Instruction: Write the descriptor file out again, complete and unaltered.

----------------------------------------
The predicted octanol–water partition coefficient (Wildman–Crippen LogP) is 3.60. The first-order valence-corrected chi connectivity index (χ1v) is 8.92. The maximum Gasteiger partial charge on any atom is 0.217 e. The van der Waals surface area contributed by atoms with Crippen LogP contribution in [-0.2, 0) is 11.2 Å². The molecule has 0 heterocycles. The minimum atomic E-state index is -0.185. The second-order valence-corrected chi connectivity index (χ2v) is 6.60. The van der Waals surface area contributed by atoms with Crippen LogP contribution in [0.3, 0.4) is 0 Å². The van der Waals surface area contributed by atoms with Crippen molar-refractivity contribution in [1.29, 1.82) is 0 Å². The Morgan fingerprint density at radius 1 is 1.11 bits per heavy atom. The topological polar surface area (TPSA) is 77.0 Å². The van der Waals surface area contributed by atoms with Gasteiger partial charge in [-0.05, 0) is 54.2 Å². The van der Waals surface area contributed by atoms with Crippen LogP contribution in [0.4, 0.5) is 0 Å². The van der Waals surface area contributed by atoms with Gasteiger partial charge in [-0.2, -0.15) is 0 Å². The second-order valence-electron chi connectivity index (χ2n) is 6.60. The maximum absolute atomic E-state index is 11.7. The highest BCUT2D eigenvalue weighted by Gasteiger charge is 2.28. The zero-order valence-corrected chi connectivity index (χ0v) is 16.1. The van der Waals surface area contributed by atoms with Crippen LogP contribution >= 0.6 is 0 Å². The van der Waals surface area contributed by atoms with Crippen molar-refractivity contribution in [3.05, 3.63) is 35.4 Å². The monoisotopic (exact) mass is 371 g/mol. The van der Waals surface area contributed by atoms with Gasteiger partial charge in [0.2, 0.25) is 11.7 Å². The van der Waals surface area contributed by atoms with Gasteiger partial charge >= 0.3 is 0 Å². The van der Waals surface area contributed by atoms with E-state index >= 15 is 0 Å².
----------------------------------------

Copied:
The predicted octanol–water partition coefficient (Wildman–Crippen LogP) is 3.60. The first-order valence-corrected chi connectivity index (χ1v) is 8.92. The maximum Gasteiger partial charge on any atom is 0.217 e. The van der Waals surface area contributed by atoms with Crippen LogP contribution in [-0.2, 0) is 11.2 Å². The molecule has 0 heterocycles. The minimum atomic E-state index is -0.185. The second-order valence-corrected chi connectivity index (χ2v) is 6.60. The van der Waals surface area contributed by atoms with Crippen LogP contribution in [0.3, 0.4) is 0 Å². The van der Waals surface area contributed by atoms with Crippen molar-refractivity contribution in [1.29, 1.82) is 0 Å². The Morgan fingerprint density at radius 1 is 1.11 bits per heavy atom. The topological polar surface area (TPSA) is 77.0 Å². The van der Waals surface area contributed by atoms with Gasteiger partial charge in [-0.05, 0) is 54.2 Å². The van der Waals surface area contributed by atoms with Crippen LogP contribution in [0.4, 0.5) is 0 Å². The van der Waals surface area contributed by atoms with Gasteiger partial charge in [-0.2, -0.15) is 0 Å². The second-order valence-electron chi connectivity index (χ2n) is 6.60. The maximum absolute atomic E-state index is 11.7. The highest BCUT2D eigenvalue weighted by Gasteiger charge is 2.28. The zero-order valence-corrected chi connectivity index (χ0v) is 16.1. The van der Waals surface area contributed by atoms with Crippen LogP contribution >= 0.6 is 0 Å². The van der Waals surface area contributed by atoms with Crippen molar-refractivity contribution in [3.05, 3.63) is 35.4 Å². The monoisotopic (exact) mass is 371 g/mol. The van der Waals surface area contributed by atoms with Gasteiger partial charge in [0.2, 0.25) is 11.7 Å². The van der Waals surface area contributed by atoms with Gasteiger partial charge >= 0.3 is 0 Å². The van der Waals surface area contributed by atoms with E-state index >= 15 is 0 Å².